EXAMPLE I An extrusion of thermoluminescable powder is performed using the equipment shown in FIGS. 1 and 2 with an activated lithium fluoride as prepared in Example I of the above-mentioned copending application and containing 400 parts of magnesium fluoride, 200 parts of lithium cryolite and 55 parts of lithium fluotitanate per million parts of lithium fluoride. The powder has a particle size of 200 mesh (Tyler). Prior to the insertion of the powder into the extruder, the space in the Well is swept free of moist air by feeding a stream of dry nitrogen into the bottom of the Well and maintaining a nitrogen atmosphere during and after the addition of the powder. The Well has a diameter of 0.775" and a depth of 6" above the plug or die 8. The orifice has a cross-section 0.06 inch square. The well is filled with powder which is compacted to approximately of the height of the well. Then the piston is lowered into position to rest upon the compacted powder. Heat is applied to the extruder and the extruder kept at a temperature of 550 C., according to the reading of the thermocouple atfixed to the main body of the extruder, for a period of two hours to insure that the powder has attained a uniform temperature. Force is then applied to the plunger of the hydraulic press such that a pressure of 100,000 p.s.i. is applied to the powder. In 15 minutes an extrudate length of about 3 inches is obtained. The pressure is raised to 133,000 p.s.i. which increases the rate of extrusion to about /3 inch per minute In about 1.5 hours a length of about 22 inches is extruded. Various samples of about /2 inch long are cut and polished on two parallel sides. These are clear and transparent and when placed upon printed material it is possible to read the print through the material. The cross-section is approximately 0.06 inch square and lengths of 0.5 cm. are cut for testing. Each sample is exposed to 100 rads of gamma radiation having an energy level of about 300 Kev. The thermoluminescence of each sample so treated is measured using a reading system analogous to the Research Reader described in an article by G. N. Kenny et al., Rev. Sci. Ins., 34, No. 7,769 (1963). In each case, the thermoluminescence is easily read and found to be approximately identical, which shows that the thermoluminescence is a true indication of the amount of radiation received. Similar results are obtained when the radiation is X-ray, or alpha or beta-rays, and when the radiation dosage is varied.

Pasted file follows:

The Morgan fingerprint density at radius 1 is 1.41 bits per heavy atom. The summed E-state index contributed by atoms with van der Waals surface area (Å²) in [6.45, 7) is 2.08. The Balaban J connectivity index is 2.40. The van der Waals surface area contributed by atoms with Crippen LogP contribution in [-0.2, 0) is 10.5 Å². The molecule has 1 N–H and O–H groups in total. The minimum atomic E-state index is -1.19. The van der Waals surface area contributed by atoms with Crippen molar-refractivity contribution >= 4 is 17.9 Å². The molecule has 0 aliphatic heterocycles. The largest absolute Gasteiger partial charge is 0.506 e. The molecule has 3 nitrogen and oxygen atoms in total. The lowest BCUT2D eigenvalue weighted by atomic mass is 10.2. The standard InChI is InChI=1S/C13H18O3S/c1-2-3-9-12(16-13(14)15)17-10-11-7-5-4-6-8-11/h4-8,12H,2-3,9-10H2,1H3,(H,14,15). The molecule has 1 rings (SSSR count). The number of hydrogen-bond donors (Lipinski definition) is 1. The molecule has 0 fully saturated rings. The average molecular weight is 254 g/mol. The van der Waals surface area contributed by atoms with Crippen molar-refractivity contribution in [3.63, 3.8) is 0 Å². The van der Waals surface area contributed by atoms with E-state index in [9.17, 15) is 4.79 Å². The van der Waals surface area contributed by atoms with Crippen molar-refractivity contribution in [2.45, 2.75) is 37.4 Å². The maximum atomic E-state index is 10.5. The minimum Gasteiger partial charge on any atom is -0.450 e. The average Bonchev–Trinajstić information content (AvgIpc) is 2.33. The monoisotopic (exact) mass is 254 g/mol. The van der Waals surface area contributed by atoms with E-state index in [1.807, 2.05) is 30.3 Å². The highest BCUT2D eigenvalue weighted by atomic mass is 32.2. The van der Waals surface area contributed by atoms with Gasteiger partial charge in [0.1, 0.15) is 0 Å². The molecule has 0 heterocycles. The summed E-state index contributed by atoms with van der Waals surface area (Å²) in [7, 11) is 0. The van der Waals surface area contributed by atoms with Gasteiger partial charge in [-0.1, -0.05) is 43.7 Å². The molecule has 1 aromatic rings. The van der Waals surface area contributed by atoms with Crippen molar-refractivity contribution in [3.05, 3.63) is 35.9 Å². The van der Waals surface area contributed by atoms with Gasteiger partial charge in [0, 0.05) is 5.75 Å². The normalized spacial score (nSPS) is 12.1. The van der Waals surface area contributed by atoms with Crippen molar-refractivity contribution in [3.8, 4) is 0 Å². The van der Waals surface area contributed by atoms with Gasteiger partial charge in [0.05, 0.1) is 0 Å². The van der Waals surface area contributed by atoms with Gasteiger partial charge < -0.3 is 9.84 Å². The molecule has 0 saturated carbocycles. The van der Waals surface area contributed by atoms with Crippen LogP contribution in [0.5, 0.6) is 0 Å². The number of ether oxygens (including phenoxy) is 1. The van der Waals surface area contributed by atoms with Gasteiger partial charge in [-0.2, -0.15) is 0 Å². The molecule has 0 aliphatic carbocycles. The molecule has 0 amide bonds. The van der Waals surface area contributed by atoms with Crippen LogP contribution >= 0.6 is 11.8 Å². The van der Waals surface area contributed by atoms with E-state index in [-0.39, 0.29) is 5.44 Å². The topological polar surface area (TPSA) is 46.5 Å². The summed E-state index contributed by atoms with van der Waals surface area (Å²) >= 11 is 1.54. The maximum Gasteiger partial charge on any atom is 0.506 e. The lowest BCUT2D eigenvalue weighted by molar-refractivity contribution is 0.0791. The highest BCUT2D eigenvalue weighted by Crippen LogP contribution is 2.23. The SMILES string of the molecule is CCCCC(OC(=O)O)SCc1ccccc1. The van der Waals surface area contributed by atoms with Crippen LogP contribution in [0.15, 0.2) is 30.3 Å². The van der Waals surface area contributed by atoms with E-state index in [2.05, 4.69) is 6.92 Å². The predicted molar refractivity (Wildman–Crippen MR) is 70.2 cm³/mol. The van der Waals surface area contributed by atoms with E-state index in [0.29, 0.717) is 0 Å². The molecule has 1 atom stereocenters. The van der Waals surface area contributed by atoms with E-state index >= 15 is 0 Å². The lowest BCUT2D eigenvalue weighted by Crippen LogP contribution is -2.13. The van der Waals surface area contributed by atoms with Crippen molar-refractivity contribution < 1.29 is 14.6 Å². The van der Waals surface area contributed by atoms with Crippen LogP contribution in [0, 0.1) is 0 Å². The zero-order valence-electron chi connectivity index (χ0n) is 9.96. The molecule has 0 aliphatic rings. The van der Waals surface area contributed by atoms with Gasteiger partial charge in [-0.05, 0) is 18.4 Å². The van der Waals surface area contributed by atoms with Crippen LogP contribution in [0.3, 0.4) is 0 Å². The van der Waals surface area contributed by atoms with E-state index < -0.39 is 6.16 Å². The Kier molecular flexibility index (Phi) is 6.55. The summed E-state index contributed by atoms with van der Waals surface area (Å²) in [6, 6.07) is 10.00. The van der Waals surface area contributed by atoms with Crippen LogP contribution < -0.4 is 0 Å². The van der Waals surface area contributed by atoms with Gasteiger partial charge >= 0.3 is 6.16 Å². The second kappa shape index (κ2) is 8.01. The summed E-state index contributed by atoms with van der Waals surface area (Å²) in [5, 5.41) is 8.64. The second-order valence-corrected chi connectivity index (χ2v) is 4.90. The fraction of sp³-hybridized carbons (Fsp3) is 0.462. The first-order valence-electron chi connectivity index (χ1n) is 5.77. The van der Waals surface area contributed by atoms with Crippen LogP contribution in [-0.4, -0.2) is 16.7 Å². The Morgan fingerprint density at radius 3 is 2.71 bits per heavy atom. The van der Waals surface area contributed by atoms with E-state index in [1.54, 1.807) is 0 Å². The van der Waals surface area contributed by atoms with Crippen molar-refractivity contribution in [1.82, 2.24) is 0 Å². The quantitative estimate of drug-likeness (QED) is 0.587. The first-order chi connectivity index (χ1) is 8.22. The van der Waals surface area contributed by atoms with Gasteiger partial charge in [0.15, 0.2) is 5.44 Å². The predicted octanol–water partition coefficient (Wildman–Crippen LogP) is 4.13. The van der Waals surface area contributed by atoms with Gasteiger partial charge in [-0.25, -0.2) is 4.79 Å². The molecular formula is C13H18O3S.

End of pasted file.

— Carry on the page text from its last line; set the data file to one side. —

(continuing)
EXAMPLE II The procedure of Example I is repeated using a temperature of 700 C. and a piston pressure of 60,000 p.s.i. Excellent results are obtained upon radiation and testing of luminescence of the resultant samples as in Example I. Satisfactory results are also obtained with the following variations in temperature and pressures:
650 C. and 120,000 p.s.i. 825 C. and 20,000 p.s.i. 250 C. and 550,000 p.s.i.
The procedure of Example I is repeated using an orifice having a cross-section of 0.09 inch square.
EXAMPLE IV The procedure of Example I is repeated a number of times using in place of the activated lithium fluoride of that example a number of activated lithium fluorides prepared according to the procedure of the said copending application and containing per million parts of lithium fluoride, the following activator compositions:
(a) 400 parts calcium fluoride, 200 parts lithium cryolite,
and 5 parts lithium fluotitanate;
(b) 400 parts barium fluoride, 200 parts lithium cryolite,
and 55 parts of lithium fluotitanate;
(c) 400 parts magnesium fluoride, 200 parts lithium cryolite and 50 parts europium fluoride;
(d) 400 parts magnesium fluoride, 200 parts lithium cryolite, 55 parts lithium fluotitanate and parts of europium fluoride;
(e) parts magnesium fluoride, 20 parts lithium cryolite and 42 parts of lithium fluotitanate;
(f) 40 parts barium fluoride, 60 parts lithium cryolite and parts europium fluoride;
(h) 40 parts calcium fluoride, 50 parts lithium cryolite and 50 parts lithium fluotitanate;
(i) 200 parts magnesium fluoride, 100 parts lithium cryolite and 60 parts lithium fluotitanate;